Jag Sheth, in his conversation with London Business School’s Rajesh Chandy, recently and in his article, ‘What Can Business Do To Combat Coronavirus’, said “the purpose of business is more than business.”
Companies need to focus on making money by serving the society they exist in. Sheth foresees a world where capital is more benevolent and enlightened. This will lead to more companies being privately owned and looking after their stakeholders to a greater extent, in a move against their recent obsession with shareholder value creation. Otherwise, the wave of populism which swept the political landscape across the globe will also attack the business community.
Sheth believes the crisis caused by COVID-19 “will be a reckoning” for companies that do not prioritise society, and they will have to change in line with the approach he outlined in his 2007 book ‘Firms of Endearment’. In this, he cites proof that companies that are stakeholder-oriented, employee orientation, supplier orientation, community orientation and customer orientation outperformed in the market over a 15-year period.
Instead of prioritising investors, companies need to reverse this shift and think about how they interact with the community they are based in, become more human rather than commercial, and consider how they can make the situation a win-win for all stakeholders.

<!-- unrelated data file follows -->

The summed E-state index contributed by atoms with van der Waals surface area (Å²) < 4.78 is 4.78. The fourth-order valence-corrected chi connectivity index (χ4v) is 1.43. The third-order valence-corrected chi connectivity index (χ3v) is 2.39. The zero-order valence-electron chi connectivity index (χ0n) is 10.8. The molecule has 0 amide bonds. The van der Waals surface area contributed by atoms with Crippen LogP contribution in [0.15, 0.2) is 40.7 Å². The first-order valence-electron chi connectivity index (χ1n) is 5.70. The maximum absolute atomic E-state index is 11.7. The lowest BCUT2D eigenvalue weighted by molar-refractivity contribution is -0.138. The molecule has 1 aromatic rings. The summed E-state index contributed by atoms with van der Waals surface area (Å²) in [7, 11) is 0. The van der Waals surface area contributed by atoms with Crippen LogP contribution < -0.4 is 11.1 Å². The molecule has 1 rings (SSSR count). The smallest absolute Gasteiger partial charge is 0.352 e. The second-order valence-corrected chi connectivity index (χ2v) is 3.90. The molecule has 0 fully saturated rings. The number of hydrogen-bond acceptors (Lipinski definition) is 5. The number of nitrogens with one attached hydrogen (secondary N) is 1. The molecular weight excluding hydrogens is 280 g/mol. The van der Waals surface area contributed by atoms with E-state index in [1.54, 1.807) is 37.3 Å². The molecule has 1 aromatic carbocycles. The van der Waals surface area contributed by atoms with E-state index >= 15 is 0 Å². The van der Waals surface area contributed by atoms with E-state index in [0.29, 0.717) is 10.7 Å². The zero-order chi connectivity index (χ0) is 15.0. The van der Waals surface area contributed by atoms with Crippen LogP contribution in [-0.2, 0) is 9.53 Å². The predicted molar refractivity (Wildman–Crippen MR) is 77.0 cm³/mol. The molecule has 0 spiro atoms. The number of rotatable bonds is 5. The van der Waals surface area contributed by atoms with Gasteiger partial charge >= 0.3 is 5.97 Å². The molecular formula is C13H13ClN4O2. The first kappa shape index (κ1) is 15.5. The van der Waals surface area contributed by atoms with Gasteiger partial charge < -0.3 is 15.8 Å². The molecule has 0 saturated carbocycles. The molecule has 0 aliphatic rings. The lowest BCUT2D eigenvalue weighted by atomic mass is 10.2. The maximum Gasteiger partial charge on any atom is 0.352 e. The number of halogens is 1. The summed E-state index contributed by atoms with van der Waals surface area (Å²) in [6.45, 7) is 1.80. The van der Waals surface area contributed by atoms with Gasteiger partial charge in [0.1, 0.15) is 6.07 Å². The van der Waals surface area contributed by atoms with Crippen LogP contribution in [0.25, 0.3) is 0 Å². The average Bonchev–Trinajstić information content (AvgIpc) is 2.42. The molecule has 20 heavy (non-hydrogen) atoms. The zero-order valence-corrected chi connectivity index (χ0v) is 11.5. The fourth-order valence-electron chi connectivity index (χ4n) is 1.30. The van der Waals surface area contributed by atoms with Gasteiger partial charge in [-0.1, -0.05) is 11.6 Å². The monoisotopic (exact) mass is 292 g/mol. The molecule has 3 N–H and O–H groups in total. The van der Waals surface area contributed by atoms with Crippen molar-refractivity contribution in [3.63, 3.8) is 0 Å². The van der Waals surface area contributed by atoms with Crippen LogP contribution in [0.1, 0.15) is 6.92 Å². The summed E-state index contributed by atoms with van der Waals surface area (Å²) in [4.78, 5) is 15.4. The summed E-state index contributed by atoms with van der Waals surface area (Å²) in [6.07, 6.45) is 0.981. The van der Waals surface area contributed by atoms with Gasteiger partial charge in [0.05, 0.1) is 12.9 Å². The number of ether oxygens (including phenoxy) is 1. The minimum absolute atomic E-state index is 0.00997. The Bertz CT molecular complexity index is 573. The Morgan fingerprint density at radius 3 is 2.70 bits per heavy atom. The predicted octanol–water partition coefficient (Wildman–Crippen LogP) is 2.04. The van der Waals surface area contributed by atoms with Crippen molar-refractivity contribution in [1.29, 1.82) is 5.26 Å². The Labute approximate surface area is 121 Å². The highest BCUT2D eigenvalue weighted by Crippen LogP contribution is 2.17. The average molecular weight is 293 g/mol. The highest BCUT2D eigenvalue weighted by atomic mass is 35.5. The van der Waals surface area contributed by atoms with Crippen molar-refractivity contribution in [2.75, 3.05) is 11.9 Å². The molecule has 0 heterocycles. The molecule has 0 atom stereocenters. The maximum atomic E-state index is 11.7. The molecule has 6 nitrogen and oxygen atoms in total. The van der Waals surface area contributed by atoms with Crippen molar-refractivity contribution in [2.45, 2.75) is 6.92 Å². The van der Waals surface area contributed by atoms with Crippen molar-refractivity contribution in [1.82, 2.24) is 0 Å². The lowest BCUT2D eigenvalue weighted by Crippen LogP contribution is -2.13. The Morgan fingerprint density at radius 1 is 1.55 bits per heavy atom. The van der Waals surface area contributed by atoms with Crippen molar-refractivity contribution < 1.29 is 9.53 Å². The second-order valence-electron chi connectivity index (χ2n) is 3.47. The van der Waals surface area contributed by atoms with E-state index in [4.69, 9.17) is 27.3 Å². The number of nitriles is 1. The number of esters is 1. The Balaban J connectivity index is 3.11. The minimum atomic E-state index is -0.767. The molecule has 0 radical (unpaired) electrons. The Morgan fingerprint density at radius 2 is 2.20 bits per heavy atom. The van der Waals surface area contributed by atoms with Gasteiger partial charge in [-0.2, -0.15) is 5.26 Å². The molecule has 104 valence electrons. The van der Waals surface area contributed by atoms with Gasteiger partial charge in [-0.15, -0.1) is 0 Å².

Companies have Better Reach to Poor than Governments
The shape of the global marketplace will change as a direct consequence of COVID-19 and Sheth thinks firms in emerging markets can play an outsized role. He cites examples of multinational organizations that conduct business in emerging markets having extraordinary reach through their networks of agents who keep them in close contact with local communities and overcome infrastructure challenges.
Since businesses in emerging markets are better equipped to reach and market to hard-to-serve places than Governments, they have a critical responsibility when it comes to confronting the challenges of COVID-19 through accessing customers in rural areas. Businesses should allocate resources to doing this, as accessing the informal economies of people below the UN or IMF’s definition of poverty, there is a $5 trillion opportunity for companies that can reach low income consumers across the globe.